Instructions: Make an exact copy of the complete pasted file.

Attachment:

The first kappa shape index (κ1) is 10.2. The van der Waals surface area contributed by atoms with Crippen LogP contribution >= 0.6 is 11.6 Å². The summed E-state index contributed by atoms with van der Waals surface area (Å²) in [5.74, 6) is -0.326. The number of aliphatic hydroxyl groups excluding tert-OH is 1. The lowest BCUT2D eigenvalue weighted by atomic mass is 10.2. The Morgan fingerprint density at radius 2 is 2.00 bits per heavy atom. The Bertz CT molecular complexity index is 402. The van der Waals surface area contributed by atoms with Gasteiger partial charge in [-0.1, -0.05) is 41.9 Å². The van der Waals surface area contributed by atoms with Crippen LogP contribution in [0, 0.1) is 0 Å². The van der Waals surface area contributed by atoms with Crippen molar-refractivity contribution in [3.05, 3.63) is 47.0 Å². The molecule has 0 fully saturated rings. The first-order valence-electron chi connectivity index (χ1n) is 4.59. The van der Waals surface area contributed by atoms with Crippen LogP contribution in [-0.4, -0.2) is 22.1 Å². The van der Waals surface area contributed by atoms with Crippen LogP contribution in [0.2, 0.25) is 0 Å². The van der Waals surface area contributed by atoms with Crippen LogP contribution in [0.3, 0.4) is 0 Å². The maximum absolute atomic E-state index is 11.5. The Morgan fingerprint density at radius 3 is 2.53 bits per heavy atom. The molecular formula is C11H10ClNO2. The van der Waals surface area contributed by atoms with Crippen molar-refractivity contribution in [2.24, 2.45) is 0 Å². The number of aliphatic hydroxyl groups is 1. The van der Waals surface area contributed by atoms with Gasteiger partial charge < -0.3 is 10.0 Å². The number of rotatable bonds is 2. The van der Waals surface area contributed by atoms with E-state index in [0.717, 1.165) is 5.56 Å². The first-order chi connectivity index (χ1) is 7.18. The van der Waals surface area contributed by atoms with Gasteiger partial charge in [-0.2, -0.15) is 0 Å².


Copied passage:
The first kappa shape index (κ1) is 10.2. The van der Waals surface area contributed by atoms with Crippen LogP contribution >= 0.6 is 11.6 Å². The summed E-state index contributed by atoms with van der Waals surface area (Å²) in [5.74, 6) is -0.326. The number of aliphatic hydroxyl groups excluding tert-OH is 1. The lowest BCUT2D eigenvalue weighted by atomic mass is 10.2. The Morgan fingerprint density at radius 2 is 2.00 bits per heavy atom. The Bertz CT molecular complexity index is 402. The van der Waals surface area contributed by atoms with Gasteiger partial charge in [-0.1, -0.05) is 41.9 Å². The van der Waals surface area contributed by atoms with Crippen LogP contribution in [0, 0.1) is 0 Å². The van der Waals surface area contributed by atoms with Crippen molar-refractivity contribution in [3.05, 3.63) is 47.0 Å². The molecule has 0 fully saturated rings. The first-order valence-electron chi connectivity index (χ1n) is 4.59. The van der Waals surface area contributed by atoms with Crippen LogP contribution in [-0.4, -0.2) is 22.1 Å². The van der Waals surface area contributed by atoms with Crippen LogP contribution in [0.2, 0.25) is 0 Å². The van der Waals surface area contributed by atoms with Crippen LogP contribution in [0.3, 0.4) is 0 Å². The maximum absolute atomic E-state index is 11.5. The Morgan fingerprint density at radius 3 is 2.53 bits per heavy atom. The molecular formula is C11H10ClNO2. The van der Waals surface area contributed by atoms with Crippen molar-refractivity contribution in [2.24, 2.45) is 0 Å². The number of aliphatic hydroxyl groups is 1. The van der Waals surface area contributed by atoms with Gasteiger partial charge < -0.3 is 10.0 Å². The number of rotatable bonds is 2. The van der Waals surface area contributed by atoms with E-state index in [0.717, 1.165) is 5.56 Å². The first-order chi connectivity index (χ1) is 7.18. The van der Waals surface area contributed by atoms with Gasteiger partial charge in [-0.2, -0.15) is 0 Å².